Daimler’s Mercedes-Benz USA chief stated the automaker has not decided whether to resume offering diesel vehicles in the United States.
The German automaker is yet to be approved by the U.S. Environmental Protection Agency (EPA) to offer 2017 model diesel automobiles.
The EPA stated in September 2015 that it would examine all U.S. diesel automobiles following the confession of Volkswagen AG (VOWG_p. DE) that it had actually installed software application in automobiles enabling them to produce approximately 40 times legally allowable level of contamination.
In April 2016, the United States Department of Justice asked Daimler to examine the emissions certification process for its Mercedes lorries.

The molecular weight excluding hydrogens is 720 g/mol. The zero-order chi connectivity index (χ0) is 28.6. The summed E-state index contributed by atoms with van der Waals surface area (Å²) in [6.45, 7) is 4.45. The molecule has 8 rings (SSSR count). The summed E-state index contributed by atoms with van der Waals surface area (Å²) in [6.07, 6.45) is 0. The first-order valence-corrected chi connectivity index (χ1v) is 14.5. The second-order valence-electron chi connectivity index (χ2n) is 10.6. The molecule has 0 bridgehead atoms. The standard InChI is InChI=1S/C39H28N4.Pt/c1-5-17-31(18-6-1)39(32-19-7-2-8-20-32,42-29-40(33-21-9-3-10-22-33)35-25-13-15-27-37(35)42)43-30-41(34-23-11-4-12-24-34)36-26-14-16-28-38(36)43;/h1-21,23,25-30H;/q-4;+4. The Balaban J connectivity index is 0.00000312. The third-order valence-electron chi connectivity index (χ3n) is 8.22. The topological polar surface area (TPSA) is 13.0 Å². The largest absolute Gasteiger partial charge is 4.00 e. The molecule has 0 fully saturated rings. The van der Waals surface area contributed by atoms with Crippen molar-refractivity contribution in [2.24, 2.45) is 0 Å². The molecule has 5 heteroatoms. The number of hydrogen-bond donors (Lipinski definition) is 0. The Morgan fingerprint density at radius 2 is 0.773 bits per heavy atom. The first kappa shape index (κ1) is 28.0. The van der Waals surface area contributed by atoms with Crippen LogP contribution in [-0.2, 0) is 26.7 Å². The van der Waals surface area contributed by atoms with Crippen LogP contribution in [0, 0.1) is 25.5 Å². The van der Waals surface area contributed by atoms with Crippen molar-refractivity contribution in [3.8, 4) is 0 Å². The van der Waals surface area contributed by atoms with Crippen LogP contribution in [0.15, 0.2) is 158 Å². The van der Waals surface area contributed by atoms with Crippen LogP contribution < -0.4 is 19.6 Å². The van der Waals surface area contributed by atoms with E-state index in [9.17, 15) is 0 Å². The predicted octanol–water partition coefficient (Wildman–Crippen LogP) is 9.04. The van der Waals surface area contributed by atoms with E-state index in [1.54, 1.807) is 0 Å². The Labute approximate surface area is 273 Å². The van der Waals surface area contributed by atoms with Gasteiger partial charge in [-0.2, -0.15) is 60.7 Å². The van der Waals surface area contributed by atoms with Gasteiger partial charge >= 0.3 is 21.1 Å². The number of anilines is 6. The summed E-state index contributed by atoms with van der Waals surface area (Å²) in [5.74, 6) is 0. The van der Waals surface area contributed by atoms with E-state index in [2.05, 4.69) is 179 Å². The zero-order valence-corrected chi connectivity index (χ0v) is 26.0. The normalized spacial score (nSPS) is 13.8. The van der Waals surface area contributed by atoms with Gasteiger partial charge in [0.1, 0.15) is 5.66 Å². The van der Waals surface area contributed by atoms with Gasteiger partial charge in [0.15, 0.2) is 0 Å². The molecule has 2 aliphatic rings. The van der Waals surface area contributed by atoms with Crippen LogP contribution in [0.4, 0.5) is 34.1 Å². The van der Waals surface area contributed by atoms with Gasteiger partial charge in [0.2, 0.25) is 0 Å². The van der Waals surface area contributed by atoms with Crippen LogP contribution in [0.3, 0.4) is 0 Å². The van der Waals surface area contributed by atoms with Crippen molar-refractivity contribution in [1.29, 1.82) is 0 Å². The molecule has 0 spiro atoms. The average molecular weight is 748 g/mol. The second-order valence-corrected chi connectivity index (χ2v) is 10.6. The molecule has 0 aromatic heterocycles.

Dietmar Exler, CEO of Mercedes-Benz USA, informed reporters at the New York International Auto Show the automaker’s engineers are in talks with EPA regarding the vehicle lorries. He stated he was not familiar with the status of those talks.
Prior to the EPA refusal to approve 2017 model diesel sales, Mercedes-Benz diesels represented just 2-3 percent of U.S. sales, Exler said. “No decision made one way or the other,” on the future of diesel sales, he included.
Exler said the automaker prepares a huge increase in electric vehicles, adding 10 new EVs by 2025 globally, including 7 or 8 pertaining to the United States. “That’s going to be the big focus moving forward,” he said.
He refused to discuss the status of the EPA review, stating if a “regulative examination is ongoing and you are not involved, it does not make good sense to comment.”
In March, German prosecutors stated they had started an investigation into whether Daimler workers may have carried out scams in a probe connected to diesel vehicle emissions.